Dynamics of microdroplets over the surface of hot water.

Umeki T, Ohata M, Nakanishi H, Ichikawa M - Sci Rep (2015)

Cluster of droplets being swamped by surface wave front.The shaded area is the wave front region of the wave length width.
© Copyright Policy - open-access
Related In: Results  -  Collection

License
Show All Figures
getmorefigures.php?uid=PMC4306967&req=5

f9: Cluster of droplets being swamped by surface wave front.The shaded area is the wave front region of the wave length width.
Mentions: In this section, the amplitude of the surface wave is estimated based on the described swamping mechanism. In the steady propagation, there should be an energy balance between the energy input from the swamped droplets and the energy dissipation in the surface wave because of the viscosity. Assuming that the surface wave is localised around the wave front region with the width and depth of the wave-length λ (Fig. 9), the energy dissipation per unit time per unit length along the wave front is estimated aswhere η is the water viscosity, τ is the wave period, and h is the height or amplitude of the wave. The energy input is estimated as the product of the number of swamped droplets and the surface energy of a droplet,where v ≡ λ/τ, n, σ, and d are the wave speed, area density of the droplets, surface tension of the water, and droplet diameter, respectively. By equating ediss and einput, we obtainIf we usewith the following viscosity and the surface tension for water,Eq. (3) is estimated asThis estimate suggests that the sufficiently large amplitude of the surface wave can be maintained by the surface energy of the swamped droplets for the observed droplet density in densely populated regions.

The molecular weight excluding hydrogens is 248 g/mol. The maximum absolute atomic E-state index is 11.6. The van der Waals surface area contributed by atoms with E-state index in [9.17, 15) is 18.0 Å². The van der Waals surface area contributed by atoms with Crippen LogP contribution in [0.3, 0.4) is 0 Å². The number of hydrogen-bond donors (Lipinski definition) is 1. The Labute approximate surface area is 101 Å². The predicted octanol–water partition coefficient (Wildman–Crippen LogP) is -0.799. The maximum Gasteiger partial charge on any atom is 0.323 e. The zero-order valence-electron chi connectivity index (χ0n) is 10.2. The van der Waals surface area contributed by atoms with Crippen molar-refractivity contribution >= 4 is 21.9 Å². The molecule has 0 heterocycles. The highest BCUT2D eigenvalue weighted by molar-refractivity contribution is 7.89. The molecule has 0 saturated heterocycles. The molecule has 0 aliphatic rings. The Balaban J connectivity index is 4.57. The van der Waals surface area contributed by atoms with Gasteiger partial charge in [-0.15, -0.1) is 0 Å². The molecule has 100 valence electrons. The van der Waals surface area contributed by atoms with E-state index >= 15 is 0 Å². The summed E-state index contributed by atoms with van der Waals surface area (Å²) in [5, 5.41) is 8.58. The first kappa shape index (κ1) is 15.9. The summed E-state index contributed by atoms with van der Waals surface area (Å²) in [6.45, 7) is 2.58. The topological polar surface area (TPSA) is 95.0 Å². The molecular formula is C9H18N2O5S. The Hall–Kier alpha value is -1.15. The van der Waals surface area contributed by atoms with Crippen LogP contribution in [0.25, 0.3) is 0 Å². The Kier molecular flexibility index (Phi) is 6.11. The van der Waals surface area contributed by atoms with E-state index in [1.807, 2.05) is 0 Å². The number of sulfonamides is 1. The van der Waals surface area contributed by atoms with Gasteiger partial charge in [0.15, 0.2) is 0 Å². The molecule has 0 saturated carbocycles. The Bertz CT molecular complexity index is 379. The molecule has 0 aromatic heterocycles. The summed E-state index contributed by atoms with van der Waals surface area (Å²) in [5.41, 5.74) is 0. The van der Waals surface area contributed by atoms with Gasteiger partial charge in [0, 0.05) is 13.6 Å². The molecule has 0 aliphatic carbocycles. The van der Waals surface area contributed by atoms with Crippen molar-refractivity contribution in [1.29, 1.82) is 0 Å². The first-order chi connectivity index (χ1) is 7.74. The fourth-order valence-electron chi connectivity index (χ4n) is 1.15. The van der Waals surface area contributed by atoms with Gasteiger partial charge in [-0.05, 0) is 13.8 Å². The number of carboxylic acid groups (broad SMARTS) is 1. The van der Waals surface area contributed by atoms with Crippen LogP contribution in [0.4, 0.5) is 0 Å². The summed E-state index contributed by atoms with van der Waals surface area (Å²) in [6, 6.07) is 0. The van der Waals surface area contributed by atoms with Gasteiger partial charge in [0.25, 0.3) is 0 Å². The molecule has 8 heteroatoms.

Bottom Line: Although the membranes whiffle because of the air flow of rising steam, peculiarly fast splitting events occasionally occur.They resemble cracking to open slits approximately 1 mm wide in the membranes, and leave curious patterns.We studied this phenomenon using a microscope with a high-speed video camera and found intriguing details: i) the white membranes consist of fairly monodispersed small droplets of the order of 10 μm; ii) they levitate above the water surface by 10 ~ 100 μm; iii) the splitting events are a collective disappearance of the droplets, which propagates as a wave front of the surface wave with a speed of 1 ~ 2 m/s; and iv) these events are triggered by a surface disturbance, which results from the disappearance of a single droplet.

View Article: PubMed Central - PubMed

Affiliation: Department of Physics, Kyoto University, Kyoto 606-8502, Japan.

ABSTRACT
When drinking a cup of coffee under the morning sunshine, you may notice white membranes of steam floating on the surface of the hot water. They stay notably close to the surface and appear to almost stick to it. Although the membranes whiffle because of the air flow of rising steam, peculiarly fast splitting events occasionally occur. They resemble cracking to open slits approximately 1 mm wide in the membranes, and leave curious patterns. We studied this phenomenon using a microscope with a high-speed video camera and found intriguing details: i) the white membranes consist of fairly monodispersed small droplets of the order of 10 μm; ii) they levitate above the water surface by 10 ~ 100 μm; iii) the splitting events are a collective disappearance of the droplets, which propagates as a wave front of the surface wave with a speed of 1 ~ 2 m/s; and iv) these events are triggered by a surface disturbance, which results from the disappearance of a single droplet.

No MeSH data available.